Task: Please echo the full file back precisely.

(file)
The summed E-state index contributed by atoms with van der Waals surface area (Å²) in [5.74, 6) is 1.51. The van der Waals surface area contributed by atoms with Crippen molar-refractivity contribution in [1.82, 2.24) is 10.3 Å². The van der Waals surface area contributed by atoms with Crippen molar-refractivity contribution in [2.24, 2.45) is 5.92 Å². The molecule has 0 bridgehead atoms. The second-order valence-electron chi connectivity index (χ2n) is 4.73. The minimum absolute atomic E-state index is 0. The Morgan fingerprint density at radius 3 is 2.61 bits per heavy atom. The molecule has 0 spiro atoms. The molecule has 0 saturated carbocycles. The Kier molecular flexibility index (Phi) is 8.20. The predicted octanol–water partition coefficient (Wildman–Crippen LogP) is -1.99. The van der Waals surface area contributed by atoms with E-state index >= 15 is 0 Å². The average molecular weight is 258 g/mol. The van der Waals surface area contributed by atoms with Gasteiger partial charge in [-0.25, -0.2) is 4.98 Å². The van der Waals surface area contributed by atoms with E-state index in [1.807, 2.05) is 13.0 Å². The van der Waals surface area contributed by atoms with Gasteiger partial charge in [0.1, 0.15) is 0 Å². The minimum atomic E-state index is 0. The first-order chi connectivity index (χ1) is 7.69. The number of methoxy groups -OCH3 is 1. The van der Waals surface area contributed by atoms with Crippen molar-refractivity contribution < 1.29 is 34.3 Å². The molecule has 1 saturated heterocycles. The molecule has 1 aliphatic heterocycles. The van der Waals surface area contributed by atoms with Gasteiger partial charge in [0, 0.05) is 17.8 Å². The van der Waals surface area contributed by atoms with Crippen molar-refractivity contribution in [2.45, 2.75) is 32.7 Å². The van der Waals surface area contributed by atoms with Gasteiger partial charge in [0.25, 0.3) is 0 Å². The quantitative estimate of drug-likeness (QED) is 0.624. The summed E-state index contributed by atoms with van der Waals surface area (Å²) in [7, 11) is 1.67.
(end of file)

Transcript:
The summed E-state index contributed by atoms with van der Waals surface area (Å²) in [5.74, 6) is 1.51. The van der Waals surface area contributed by atoms with Crippen molar-refractivity contribution in [1.82, 2.24) is 10.3 Å². The van der Waals surface area contributed by atoms with Crippen molar-refractivity contribution in [2.24, 2.45) is 5.92 Å². The molecule has 0 bridgehead atoms. The second-order valence-electron chi connectivity index (χ2n) is 4.73. The minimum absolute atomic E-state index is 0. The Morgan fingerprint density at radius 3 is 2.61 bits per heavy atom. The molecule has 0 spiro atoms. The molecule has 0 saturated carbocycles. The Kier molecular flexibility index (Phi) is 8.20. The predicted octanol–water partition coefficient (Wildman–Crippen LogP) is -1.99. The van der Waals surface area contributed by atoms with E-state index >= 15 is 0 Å². The average molecular weight is 258 g/mol. The van der Waals surface area contributed by atoms with Gasteiger partial charge in [-0.25, -0.2) is 4.98 Å². The van der Waals surface area contributed by atoms with E-state index in [1.807, 2.05) is 13.0 Å². The van der Waals surface area contributed by atoms with Gasteiger partial charge in [0.1, 0.15) is 0 Å². The minimum atomic E-state index is 0. The first-order chi connectivity index (χ1) is 7.69. The number of methoxy groups -OCH3 is 1. The van der Waals surface area contributed by atoms with Crippen molar-refractivity contribution < 1.29 is 34.3 Å². The molecule has 1 saturated heterocycles. The molecule has 1 aliphatic heterocycles. The van der Waals surface area contributed by atoms with Gasteiger partial charge in [0, 0.05) is 17.8 Å². The van der Waals surface area contributed by atoms with Crippen molar-refractivity contribution in [2.45, 2.75) is 32.7 Å². The van der Waals surface area contributed by atoms with Gasteiger partial charge in [0.25, 0.3) is 0 Å². The quantitative estimate of drug-likeness (QED) is 0.624. The summed E-state index contributed by atoms with van der Waals surface area (Å²) in [7, 11) is 1.67.